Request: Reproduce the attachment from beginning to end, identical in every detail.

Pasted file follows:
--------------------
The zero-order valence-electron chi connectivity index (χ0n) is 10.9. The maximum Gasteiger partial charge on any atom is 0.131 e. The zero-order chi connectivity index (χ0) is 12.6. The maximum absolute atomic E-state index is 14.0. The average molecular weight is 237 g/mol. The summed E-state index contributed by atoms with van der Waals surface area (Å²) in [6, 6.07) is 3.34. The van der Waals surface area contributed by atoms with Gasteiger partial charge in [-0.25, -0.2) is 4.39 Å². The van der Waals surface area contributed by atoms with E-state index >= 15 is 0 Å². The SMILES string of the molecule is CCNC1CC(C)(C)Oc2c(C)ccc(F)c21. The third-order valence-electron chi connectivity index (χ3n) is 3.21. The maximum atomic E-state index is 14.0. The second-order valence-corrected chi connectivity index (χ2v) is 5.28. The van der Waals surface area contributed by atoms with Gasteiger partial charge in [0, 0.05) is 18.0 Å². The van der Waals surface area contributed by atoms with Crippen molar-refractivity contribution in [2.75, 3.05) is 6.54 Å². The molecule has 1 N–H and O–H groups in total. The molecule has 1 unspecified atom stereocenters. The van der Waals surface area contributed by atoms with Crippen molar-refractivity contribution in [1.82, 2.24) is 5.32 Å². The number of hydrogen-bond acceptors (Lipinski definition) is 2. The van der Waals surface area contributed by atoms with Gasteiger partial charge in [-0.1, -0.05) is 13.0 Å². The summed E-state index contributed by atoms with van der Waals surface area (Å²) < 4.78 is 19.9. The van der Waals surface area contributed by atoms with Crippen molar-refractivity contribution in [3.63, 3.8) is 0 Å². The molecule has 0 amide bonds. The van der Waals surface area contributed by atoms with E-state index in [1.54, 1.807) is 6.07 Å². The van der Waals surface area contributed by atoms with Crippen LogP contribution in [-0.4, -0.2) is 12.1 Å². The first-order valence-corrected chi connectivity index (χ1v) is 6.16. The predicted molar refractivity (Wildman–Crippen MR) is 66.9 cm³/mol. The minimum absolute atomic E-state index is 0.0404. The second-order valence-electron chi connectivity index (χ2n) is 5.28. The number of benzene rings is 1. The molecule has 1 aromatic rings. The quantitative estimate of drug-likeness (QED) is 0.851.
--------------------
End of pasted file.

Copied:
The zero-order valence-electron chi connectivity index (χ0n) is 10.9. The maximum Gasteiger partial charge on any atom is 0.131 e. The zero-order chi connectivity index (χ0) is 12.6. The maximum absolute atomic E-state index is 14.0. The average molecular weight is 237 g/mol. The summed E-state index contributed by atoms with van der Waals surface area (Å²) in [6, 6.07) is 3.34. The van der Waals surface area contributed by atoms with Gasteiger partial charge in [-0.25, -0.2) is 4.39 Å². The van der Waals surface area contributed by atoms with E-state index >= 15 is 0 Å². The SMILES string of the molecule is CCNC1CC(C)(C)Oc2c(C)ccc(F)c21. The third-order valence-electron chi connectivity index (χ3n) is 3.21. The maximum atomic E-state index is 14.0. The second-order valence-corrected chi connectivity index (χ2v) is 5.28. The van der Waals surface area contributed by atoms with Gasteiger partial charge in [0, 0.05) is 18.0 Å². The van der Waals surface area contributed by atoms with Crippen molar-refractivity contribution in [2.75, 3.05) is 6.54 Å². The molecule has 1 N–H and O–H groups in total. The molecule has 1 unspecified atom stereocenters. The van der Waals surface area contributed by atoms with Crippen molar-refractivity contribution in [1.82, 2.24) is 5.32 Å². The number of hydrogen-bond acceptors (Lipinski definition) is 2. The van der Waals surface area contributed by atoms with Gasteiger partial charge in [-0.1, -0.05) is 13.0 Å². The summed E-state index contributed by atoms with van der Waals surface area (Å²) < 4.78 is 19.9. The van der Waals surface area contributed by atoms with Crippen molar-refractivity contribution in [3.63, 3.8) is 0 Å². The molecule has 0 amide bonds. The van der Waals surface area contributed by atoms with E-state index in [1.54, 1.807) is 6.07 Å². The van der Waals surface area contributed by atoms with Crippen LogP contribution in [-0.4, -0.2) is 12.1 Å². The first-order valence-corrected chi connectivity index (χ1v) is 6.16. The predicted molar refractivity (Wildman–Crippen MR) is 66.9 cm³/mol. The minimum absolute atomic E-state index is 0.0404. The second-order valence-electron chi connectivity index (χ2n) is 5.28. The number of benzene rings is 1. The molecule has 1 aromatic rings. The quantitative estimate of drug-likeness (QED) is 0.851.